THE OPINION: Brexit bravado is ripping up retailers’ Christmas stockings - CILT(UK)
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THE OPINION: Brexit bravado is ripping up retailers’ Christmas stockings

08 September 2021/Categories: CILT

Shortages and price hikes will also chill festivities for Britain’s shoppers, predicts ParcelHero.


The festive season may be months away, but major retailers usually start stocking up for Christmas in September. 


This year, however, the international delivery expert ParcelHero says the Government’s Brexit hubris means it is refusing to allow EU-based drivers to return and end Britain’s HGV driver shortage.


ParcelHero’s Head of Consumer Research, David Jinks M.I.L.T., says the Government is also refusing to address the year-long customs and supply issues that have beset British companies trading with the EU. 


He says: “British shoppers will have a smaller choice of gifts and food this Christmas and will have to pay more for those items that they can get.”


Retailers have been making their Christmas lists and checking them twice for months. 


Now is the time goods and components from the EU normally start arriving in warehouses and stores, as manufacturers and retailers organise their Christmas supply chains. 


This year, the Government is refusing to acknowledge and tackle post-Brexit chaos.


Last October, we predicted a shortfall of 100,000 truck drivers and warehouse workers, after most “non-skilled” EU citizens returned to their home countries in the wake of the Brexit vote. 


This has already led to empty supermarket shelves this summer and high-profile shortages hitting the likes of Wetherspoons and McDonalds.


Last week, the widely-respected British Retail Consortium pleaded with the Government to allow EU drivers to return on temporary visas as skilled workers, but the Government refused to acknowledge Brexit’s role in the shortage. 


Overlooking the time involved in training an HGV driver, a spokesman responded: "We want to see employers make long-term investments in the UK domestic workforce instead of relying on labour from abroad." 


The inconvenient truth is that Christmas is happening now for retailers and manufacturers.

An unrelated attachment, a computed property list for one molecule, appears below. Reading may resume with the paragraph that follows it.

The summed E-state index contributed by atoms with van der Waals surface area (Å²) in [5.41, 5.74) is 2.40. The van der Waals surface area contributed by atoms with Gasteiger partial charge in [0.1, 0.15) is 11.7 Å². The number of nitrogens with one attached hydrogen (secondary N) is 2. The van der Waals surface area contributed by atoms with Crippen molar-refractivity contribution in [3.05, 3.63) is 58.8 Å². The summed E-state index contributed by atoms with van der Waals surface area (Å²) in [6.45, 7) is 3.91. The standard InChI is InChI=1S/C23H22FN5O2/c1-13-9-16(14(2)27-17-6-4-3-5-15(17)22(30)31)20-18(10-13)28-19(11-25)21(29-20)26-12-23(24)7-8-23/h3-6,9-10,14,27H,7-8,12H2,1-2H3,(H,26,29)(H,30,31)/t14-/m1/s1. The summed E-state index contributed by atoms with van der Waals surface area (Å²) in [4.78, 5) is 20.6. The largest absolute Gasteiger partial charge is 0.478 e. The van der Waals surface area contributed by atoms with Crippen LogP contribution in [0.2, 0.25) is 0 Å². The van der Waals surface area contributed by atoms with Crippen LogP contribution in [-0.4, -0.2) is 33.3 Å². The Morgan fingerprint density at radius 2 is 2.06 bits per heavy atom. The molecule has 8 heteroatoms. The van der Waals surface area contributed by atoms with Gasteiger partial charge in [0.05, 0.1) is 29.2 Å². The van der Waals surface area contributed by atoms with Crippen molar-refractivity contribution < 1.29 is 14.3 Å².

The Government is also demonstrating an ostrich-like denial of its own figures. 


The latest Office for National Statistics (ONS) Business Insights and Conditions Survey (BICS) reveals that over 50% of businesses engaged in trading overseas have experienced increased challenges since Brexit took effect on 1 January. 


That figure has remained largely unchanged throughout this year.


However, Prime Minister Boris Johnson said in a speech in June: “With control over our regulations and subsidies, and with freeports driving new investment, we will spur innovation, jobs and renewal across every part of our country.” 


That is certainly not obvious in the run-up to Christmas.


We can already identify several favourites that will be more expensive or in short supply this Christmas. 


British toy industry bosses have complained about the “insane” price hikes in shipping goods into the UK, thanks to Brexit and a worldwide lack of shipping containers.


Many of our favourite Christmas foods may also be missing or more expensive. 


Frozen food store Iceland’s chief executive, Richard Walker, told the BBC last week: “We’ve already had one Christmas cancelled at the last minute and I’d hate this one to be problematic as well.” 


Alluding to Brexit, he said that Iceland starts to build stock from September onwards: “We’ve got a lot of goods to transport between now and Christmas and a strong supply chain is vital for everyone… It’s a self-inflicted wound.”


Pigs in blanket, that perennial Christmas favourite, will be one of the casualties. 


Nick Allen, Chief Executive of the British Meat Processors Association, says a labour shortage means the industry is “well behind” on preparations for Christmas. 


“You'd normally start to prepare pigs in blankets and gammons at the beginning of July and they'd go into the freezer and come out at Christmas time, but we're six weeks behind and not seeing any light at the end of the tunnel,” he told the Daily Mail. 


“The shelves aren't going to be empty but it's hard to see how there won't be shortages of these things and the choice will get less.”


This ongoing labour shortage created by Brexit is also underlined by the Government’s own findings. 


Its latest BICS survey reveals that 40% of all businesses reported a decrease in the number of EU workers at the end of the EU transition period.


The shipment of food and parcels to Northern Ireland at Christmas is also under threat, with the ongoing row with the EU over changes to the Northern Ireland Protocol still rumbling on.


ParcelHero’s in-depth analysis of the ongoing UK-EU trade problems and, in particular, the powder keg Northern Ireland Protocol agreement, can be seen here.  


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